Hormones: How much control do we have
There are a lot of supplements appearing on the market, along with dietary strategies to optimise your hormones or increase levels of certain hormones. Test boosters, adrenal fatigue, growth hormone boosters, to name a few. How evidence-based are these, and do any of them actually work? And what are the best ways to ensure our hormones are functioning the way they should?
Our hormonal milieu is a very tightly regulated, complex network of glands that secrete hormones in response to a stimulus. Hormones tell our body to do things, for example, insulin will lower our blood sugar, adrenaline will raise blood pressure and increase heart rate, and cortisol will raise blood glucose and help regulate blood pressure.
Insulin: Blood sugar optimisation
Insulin is secreted from beta cells in the pancreas and is elevated when high levels of carbohydrate and protein are consumed. Insulin does not just lower blood glucose, its role is to take things and put them into cells, whether that be skeletal muscle or fat cells.
A big worry people have about insulin is that it “blocks fat burning”and stimulates lipogenesis (the creation of new fat cells) which traps fat in fat cells. While it is true that insulin does transiently inhibit the release of free fatty acids from adipose, this is not the same as actually burning fat. Inhibiting the release of fatty acids from fat cells is not the same as them entering the mitochondria to actually be burned.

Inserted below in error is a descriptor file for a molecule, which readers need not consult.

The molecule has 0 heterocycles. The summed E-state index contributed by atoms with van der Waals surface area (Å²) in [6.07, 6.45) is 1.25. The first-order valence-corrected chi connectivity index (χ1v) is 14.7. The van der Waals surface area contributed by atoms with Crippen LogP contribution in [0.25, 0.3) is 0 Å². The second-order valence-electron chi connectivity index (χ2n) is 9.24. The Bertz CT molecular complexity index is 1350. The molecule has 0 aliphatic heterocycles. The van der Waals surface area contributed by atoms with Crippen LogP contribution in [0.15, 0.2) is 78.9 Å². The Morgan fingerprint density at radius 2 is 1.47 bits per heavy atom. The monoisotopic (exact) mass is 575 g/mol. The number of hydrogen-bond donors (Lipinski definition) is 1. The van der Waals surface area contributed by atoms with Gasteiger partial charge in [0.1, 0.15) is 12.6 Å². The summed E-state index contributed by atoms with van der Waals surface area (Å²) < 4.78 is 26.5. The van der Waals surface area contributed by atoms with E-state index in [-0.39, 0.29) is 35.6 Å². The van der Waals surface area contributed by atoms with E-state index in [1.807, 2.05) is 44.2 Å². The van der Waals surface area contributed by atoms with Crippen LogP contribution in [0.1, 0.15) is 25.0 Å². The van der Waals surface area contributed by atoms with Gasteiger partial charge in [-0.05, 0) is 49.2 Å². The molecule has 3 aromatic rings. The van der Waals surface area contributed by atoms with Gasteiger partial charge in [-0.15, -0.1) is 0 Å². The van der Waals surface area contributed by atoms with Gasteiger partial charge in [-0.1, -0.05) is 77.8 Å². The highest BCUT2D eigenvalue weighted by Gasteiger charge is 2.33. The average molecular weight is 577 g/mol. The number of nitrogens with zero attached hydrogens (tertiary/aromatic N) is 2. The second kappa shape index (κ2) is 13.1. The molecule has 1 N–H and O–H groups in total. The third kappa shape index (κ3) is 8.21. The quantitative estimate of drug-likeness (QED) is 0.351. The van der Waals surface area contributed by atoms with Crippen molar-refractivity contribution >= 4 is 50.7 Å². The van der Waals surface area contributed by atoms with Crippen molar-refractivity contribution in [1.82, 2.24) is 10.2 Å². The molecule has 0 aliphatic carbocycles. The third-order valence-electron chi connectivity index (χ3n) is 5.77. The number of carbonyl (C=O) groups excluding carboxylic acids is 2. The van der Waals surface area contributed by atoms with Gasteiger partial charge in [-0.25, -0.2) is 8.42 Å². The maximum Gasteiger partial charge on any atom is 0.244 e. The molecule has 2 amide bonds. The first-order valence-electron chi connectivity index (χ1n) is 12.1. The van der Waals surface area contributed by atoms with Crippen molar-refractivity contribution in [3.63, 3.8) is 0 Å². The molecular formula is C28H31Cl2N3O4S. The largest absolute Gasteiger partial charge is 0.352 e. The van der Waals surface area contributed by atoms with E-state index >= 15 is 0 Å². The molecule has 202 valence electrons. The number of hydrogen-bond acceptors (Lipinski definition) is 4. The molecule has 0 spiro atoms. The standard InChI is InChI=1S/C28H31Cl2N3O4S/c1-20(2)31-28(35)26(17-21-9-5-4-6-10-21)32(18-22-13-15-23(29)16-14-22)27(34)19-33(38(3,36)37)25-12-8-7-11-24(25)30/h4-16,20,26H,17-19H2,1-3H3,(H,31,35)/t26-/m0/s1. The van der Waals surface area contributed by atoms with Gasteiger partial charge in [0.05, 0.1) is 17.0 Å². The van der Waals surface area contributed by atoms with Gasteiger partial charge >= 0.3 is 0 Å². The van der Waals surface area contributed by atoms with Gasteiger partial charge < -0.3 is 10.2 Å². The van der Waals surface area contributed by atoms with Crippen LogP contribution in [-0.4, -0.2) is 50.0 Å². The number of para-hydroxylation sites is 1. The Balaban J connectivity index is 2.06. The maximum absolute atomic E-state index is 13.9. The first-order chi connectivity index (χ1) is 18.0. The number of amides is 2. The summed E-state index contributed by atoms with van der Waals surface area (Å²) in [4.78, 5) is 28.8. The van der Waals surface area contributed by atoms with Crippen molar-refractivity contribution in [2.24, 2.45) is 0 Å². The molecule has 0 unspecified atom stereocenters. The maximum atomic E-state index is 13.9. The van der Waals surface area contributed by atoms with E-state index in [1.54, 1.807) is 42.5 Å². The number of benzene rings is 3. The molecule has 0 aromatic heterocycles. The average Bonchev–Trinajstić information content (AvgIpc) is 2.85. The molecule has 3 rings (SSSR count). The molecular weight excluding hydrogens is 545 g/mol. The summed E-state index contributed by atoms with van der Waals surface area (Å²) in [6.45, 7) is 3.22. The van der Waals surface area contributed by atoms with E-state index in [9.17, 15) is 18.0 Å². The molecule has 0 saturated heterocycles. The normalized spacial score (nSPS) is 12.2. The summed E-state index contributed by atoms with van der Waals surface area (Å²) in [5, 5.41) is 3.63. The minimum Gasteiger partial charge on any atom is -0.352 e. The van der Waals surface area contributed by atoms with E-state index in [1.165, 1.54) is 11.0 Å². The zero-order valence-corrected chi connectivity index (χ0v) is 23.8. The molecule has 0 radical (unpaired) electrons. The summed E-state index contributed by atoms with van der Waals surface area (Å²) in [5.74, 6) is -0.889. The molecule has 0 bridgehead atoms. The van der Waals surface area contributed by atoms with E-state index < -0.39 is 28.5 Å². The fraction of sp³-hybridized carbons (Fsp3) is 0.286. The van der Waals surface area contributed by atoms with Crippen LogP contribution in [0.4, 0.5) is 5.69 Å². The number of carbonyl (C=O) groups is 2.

In short, just because you are burning more fat for fuel, does not equal greater losses in body fat.
If insulin has a negative effect on fat burning, we would expect to see lower rates of fatty acid oxidation in people who are obese and carrying more fat. This is not the case, and actually, in obese populations, we see a greater degree of fat oxidation (1). The key thing to remember is that insulin’s effects on lipolysis (the release of fatty acids) are very acute, and as long as calorie intake does not exceed expenditure, weight gain cannot occur.